Visiting friends and family members in the hospital is a common tradition in many parts of the world. Koreans have taken visiting hospitalized patients to a whole new level, however. Commonly referred to as “byeongmunan,” the term describes the act of visiting sick friends, acquaintances and family members in the hospital.
Byeongmunan is essentially a give-and-take relationship: When I’m sick, you visit me, and when you’re sick, I visit you. This practice closely correlates with the concept of “jeong,” which roughly translates into affection or attachment, communal or individual.
It’s common sense to visit your friends and family in the hospital – after all, they are people that are important to you. So what makes byeongmunan different?
Aside from you being expected to visit friends and family, you are also supposed to visit people you don’t know well (or people that you don’t even like!). You are expected to take time out of your busy schedule to see work superiors and colleagues, church members, and even family members of your significant other.
Why do Koreans go through this headache of visiting distant acquaintances? Aside from comforting the patient (and subconsciously comforting yourself on your relative health), byeongmunan boils down to relationship building and tradition.
Consider this scenario: your boyfriend’s father is sick and admitted to a hospital. You’ve only met him once. Do you have to go?
Not going in this scenario could hurt your relationship with your boyfriend, as well as your relationship with his parents. Not going would also mean you’re okay with your boyfriend not visiting your parents in the hospital if they are ever sick.
The same applies to work colleagues. Because of the hierarchical nature of Korean society, not visiting your superior (or even colleague) in the hospital could have some unfavorable consequences for you back at work. The situation occurs because the superior assumes that you don’t care about them (and that you have no manners!) which could make you fall out of his or her favor. That, of course, will make your working environment a tad bit uncomfortable. The consensus is that it is good manners to go, and tacky to not.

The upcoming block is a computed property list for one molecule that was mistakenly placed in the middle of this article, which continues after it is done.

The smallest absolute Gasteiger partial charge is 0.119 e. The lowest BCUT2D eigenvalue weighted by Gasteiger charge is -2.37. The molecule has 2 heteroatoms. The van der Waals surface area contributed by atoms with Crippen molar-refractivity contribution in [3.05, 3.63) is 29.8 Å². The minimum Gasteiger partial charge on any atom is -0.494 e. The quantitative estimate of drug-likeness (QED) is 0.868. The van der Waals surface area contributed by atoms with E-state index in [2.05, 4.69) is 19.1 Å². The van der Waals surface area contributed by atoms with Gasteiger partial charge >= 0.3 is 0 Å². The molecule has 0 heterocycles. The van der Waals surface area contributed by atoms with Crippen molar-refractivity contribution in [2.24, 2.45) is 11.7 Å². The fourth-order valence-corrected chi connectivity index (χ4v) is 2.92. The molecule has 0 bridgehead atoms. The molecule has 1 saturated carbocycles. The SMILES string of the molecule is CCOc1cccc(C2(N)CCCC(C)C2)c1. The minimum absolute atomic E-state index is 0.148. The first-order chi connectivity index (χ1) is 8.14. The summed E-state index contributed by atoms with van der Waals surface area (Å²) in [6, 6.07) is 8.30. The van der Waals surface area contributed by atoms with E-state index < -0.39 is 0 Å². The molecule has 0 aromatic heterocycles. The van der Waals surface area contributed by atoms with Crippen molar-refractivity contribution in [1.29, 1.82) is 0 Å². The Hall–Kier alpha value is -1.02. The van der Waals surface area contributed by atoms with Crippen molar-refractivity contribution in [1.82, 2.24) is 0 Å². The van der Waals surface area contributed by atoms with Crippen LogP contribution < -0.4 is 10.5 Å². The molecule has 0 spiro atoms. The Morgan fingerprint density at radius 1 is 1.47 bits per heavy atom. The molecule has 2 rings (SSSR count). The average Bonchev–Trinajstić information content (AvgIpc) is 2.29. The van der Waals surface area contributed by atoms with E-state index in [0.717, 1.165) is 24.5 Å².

So you’ve decided to go – the next question is how? Type ‘byeongmunan’ online and you’ll find information about byeongmunan customs. You can find a list of customary sayings, gifts, and dress codes that are acceptable for the occasion. Some of the most common gifts include fruit baskets, tonic drinks, vitamins, or other health products. Just make sure you don’t go empty-handed.
Some people even slip the patient an envelope filled with money (discreetly, of course). Money is given to support the payment of medical bills. Giving 50,000~100,000 won is customary – giving less or more is up to you (and your relationship with the patient, or the severity of the illness). They may decline politely, but don’t be fooled! You should insist until they accept so that it saves face for all parties.
Byeongmunan has been part of Korean culture for very long, but there have been calls for change in the last few years. In 2015, South Korea experienced the outbreak of Middle East Respiratory Syndrome (MERS). The first MERS patient here was a Korean who returned from the Middle East on May 20, 2015. He was diagnosed with MERS nine days after he sought medical help, and the outbreak spread to 186 patients infected and 36 dead within two months.
|Hospitals now campaign against byeongmunan|
Government officials have pointed to the culture of byeongmunan as one of the contributing factors to its rapid spread. Friends, family members, and work acquaintances visited MERS patients in the hospital and became infected. The widespread practice, of course, caused more acquaintances to visit the newly sick patient, creating a domino-like chain of infections.
The outbreak has spurred a campaign for changing the byeongmunan culture. Some possible reforms include not visiting the patient at all, visiting the patient at designated times, and following sanitary procedures (washing hands, no flowers or food for presents), among others.
However, despite the calls for reform, it doesn’t seem like this culture will fade anytime soon. It has been ingrained in Korean culture for centuries. No culture changes overnight.
Regardless of how the culture of get-well visits changes in the future, this article is to provide readers with some insights into this particular aspect of Korean culture. If you have further questions on how to visit your family, friends, or acquaintances in Korea, leave us a comment below.
<© Korea Biomedical Review, All rights reserved.>